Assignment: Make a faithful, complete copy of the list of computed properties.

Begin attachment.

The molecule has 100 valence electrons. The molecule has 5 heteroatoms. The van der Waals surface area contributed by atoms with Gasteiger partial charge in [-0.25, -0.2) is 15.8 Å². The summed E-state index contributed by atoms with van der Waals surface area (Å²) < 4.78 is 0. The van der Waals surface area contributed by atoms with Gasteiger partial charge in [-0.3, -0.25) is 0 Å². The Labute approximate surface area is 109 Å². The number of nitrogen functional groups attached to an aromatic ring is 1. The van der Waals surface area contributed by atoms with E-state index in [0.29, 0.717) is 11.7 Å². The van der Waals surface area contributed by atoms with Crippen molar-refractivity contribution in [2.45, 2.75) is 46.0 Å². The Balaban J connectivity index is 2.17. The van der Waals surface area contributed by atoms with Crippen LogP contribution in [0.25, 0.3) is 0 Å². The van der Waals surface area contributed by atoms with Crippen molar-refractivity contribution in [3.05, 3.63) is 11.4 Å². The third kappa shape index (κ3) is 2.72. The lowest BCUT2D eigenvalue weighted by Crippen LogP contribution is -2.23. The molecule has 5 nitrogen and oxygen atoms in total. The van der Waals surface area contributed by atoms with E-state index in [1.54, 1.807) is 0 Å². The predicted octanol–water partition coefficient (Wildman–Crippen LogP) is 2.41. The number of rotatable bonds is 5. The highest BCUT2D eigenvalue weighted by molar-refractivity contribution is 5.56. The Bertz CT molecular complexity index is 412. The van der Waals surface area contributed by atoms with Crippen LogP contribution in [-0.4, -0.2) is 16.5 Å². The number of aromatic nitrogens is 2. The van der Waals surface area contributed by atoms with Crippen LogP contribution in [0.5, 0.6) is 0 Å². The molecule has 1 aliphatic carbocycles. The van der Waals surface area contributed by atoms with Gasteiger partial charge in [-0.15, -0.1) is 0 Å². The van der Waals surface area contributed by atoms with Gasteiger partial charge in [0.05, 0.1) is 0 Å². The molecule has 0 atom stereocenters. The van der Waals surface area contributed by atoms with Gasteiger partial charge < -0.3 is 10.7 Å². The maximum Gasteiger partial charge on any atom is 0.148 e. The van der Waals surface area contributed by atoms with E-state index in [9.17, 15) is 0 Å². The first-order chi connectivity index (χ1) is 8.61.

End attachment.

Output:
The molecule has 100 valence electrons. The molecule has 5 heteroatoms. The van der Waals surface area contributed by atoms with Gasteiger partial charge in [-0.25, -0.2) is 15.8 Å². The summed E-state index contributed by atoms with van der Waals surface area (Å²) < 4.78 is 0. The van der Waals surface area contributed by atoms with Gasteiger partial charge in [-0.3, -0.25) is 0 Å². The Labute approximate surface area is 109 Å². The number of nitrogen functional groups attached to an aromatic ring is 1. The van der Waals surface area contributed by atoms with E-state index in [0.29, 0.717) is 11.7 Å². The van der Waals surface area contributed by atoms with Crippen molar-refractivity contribution in [2.45, 2.75) is 46.0 Å². The Balaban J connectivity index is 2.17. The van der Waals surface area contributed by atoms with Crippen LogP contribution in [0.25, 0.3) is 0 Å². The van der Waals surface area contributed by atoms with Crippen molar-refractivity contribution in [3.05, 3.63) is 11.4 Å². The third kappa shape index (κ3) is 2.72. The lowest BCUT2D eigenvalue weighted by Crippen LogP contribution is -2.23. The molecule has 5 nitrogen and oxygen atoms in total. The van der Waals surface area contributed by atoms with E-state index in [1.54, 1.807) is 0 Å². The predicted octanol–water partition coefficient (Wildman–Crippen LogP) is 2.41. The number of rotatable bonds is 5. The highest BCUT2D eigenvalue weighted by molar-refractivity contribution is 5.56. The Bertz CT molecular complexity index is 412. The van der Waals surface area contributed by atoms with Crippen LogP contribution in [-0.4, -0.2) is 16.5 Å². The number of aromatic nitrogens is 2. The van der Waals surface area contributed by atoms with Crippen LogP contribution in [0.5, 0.6) is 0 Å². The molecule has 1 aliphatic carbocycles. The van der Waals surface area contributed by atoms with Gasteiger partial charge in [-0.15, -0.1) is 0 Å². The van der Waals surface area contributed by atoms with Gasteiger partial charge in [0.05, 0.1) is 0 Å². The molecule has 0 atom stereocenters. The van der Waals surface area contributed by atoms with Gasteiger partial charge < -0.3 is 10.7 Å². The maximum Gasteiger partial charge on any atom is 0.148 e. The van der Waals surface area contributed by atoms with E-state index in [9.17, 15) is 0 Å². The first-order chi connectivity index (χ1) is 8.61.